31. Where the Red Fern Grows by Wilson Rawls
  32. The Outsiders by S. E. Hinton
  33. The Da Vinci Code by Dan Brown
  34. The Handmaid’s Tale by Margaret Atwood
  35. Dune by Frank Herbert
  36. The Little Prince by Antoine de Saint-Exupery
  37. The Call of the Wild by Jack London
  38. The Clan of the Cave Bear by Jean M. Auel
  39. The Hitchhiker’s Guide to the Galaxy by Douglas Adams
  40. The Hunger Games (series) by Suzanne Collins
  41. The Count of Monte Cristo by Alexandre Dumas
  42. The Joy Luck Club by Amy Tan
  43. Frankenstein by Mary Shelley
  44. The Giver by Lois Lowry
  45. Memoirs of a Geisha by Author Golden
  46. Moby Dick by Herman Melville
  47. Catch-22 by Joseph Heller
  48. Game of Thrones (series) by George R. R. Martin
  49. Foundation (series) by Isaac Asimov
  50. War and Peace by Leo Tolstoy
  51. Their Eyes Were Watching God by Zora Neale Hurston
  52. Jurassic Park by Michael Crichton
  53. The Godfather by Mario Puzo
  54. One Hundred Years of Solitude by Gabriel Garcia Marquez
  55. The Picture of Dorian Gray by Oscar Wilde
  56. The Notebook by Nicholas Sparks
  57. The Shack by William P. Young
  58. A Confederacy of Dunces by John Kennedy Toole
  59. The Hunt for Red October by Tom Clancy
  60. Beloved by Toni Morrison
  61. The Martian by Andy Weir
  62. The Eye of the World (series) by Robert Johnson/Brandon Sanderson
  63. Siddhartha by Hermann Hesse
  64. Crime and Punishment by Fyodor Dostoyevesky
  65. The Sun Also Rises by Ernest Hemingway
  66. The Curious Incident of the Dog in the Night-Time by Mark Haddon
  67. A Separate Peace by John Knowles
  68. Don Quixote by Miguel de Cervantes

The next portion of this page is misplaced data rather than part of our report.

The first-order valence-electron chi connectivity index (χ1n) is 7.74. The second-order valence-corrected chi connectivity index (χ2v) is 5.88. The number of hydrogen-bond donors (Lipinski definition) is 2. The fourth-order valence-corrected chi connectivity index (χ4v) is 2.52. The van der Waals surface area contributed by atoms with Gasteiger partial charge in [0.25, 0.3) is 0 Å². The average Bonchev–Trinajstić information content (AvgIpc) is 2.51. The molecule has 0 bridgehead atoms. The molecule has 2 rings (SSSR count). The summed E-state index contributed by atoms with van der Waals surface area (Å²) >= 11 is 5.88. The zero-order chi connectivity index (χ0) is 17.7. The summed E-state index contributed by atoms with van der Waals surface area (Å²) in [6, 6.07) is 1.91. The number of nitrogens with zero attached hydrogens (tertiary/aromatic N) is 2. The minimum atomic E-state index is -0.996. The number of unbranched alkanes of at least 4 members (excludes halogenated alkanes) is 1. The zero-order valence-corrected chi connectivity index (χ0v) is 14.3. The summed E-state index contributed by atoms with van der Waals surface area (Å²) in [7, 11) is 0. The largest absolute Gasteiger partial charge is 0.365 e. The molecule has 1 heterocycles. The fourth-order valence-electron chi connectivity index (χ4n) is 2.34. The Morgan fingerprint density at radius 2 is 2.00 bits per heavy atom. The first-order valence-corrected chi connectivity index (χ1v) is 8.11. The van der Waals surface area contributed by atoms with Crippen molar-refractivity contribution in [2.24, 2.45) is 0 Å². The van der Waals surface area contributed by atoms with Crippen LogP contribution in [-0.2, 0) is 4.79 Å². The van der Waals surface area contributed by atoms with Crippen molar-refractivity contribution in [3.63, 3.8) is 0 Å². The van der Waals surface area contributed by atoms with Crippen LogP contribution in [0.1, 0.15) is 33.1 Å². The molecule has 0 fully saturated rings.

69. The Lovely Bones by Alice Sebold
  70. The Alchemist by Paulo Coelho
  71. Hatchet (series) by Gary Paulson
  72. Invisible Man by Ralph Ellison
  73. The Twilight Saga (series) by Stephanie Meyer
  74. Tales of the City (series) by Armistead Maupin
  75. Gulliver’s Travels by Jonathon Swift
  76. Ready Player One by Earnest Cline
  77. Left Behind (series) by Tim LaHaye/Jerry B. Jenkins
  78. Gone Girl by Gillian Flynn
  79. Watchers by Dean Koontz
  80. The Pilgrim’s Progress by John Bunyan
  81. Alex Cross Mysteries (series) by James Patterson
  82. Things Fall Apart by Chinua Achebe
  83. Heart of Darkness by Joseph Conrad
  84. Gilead by Marilynne Robinson
  85. Flowers in the Attic by V. C. Andrews
  86. Fifty Shades of Grey (series) by E. L. James
  87. The Sirens of Titan by Kurt Vonnegut
  88. This Present Darkness by Frank E. Peretti
  89. Americanah by Chimamanda Ngozi Adichie
  90. Another Country by James Baldwin
  91. Bless Me, Ultima by Rudolfo Anaya
  92. Looking for Alaska by John Green
  93. The Brief Wondrous Life of Oscar Wao by Junot Diaz
  94. Swan Song by Robert R. McCammon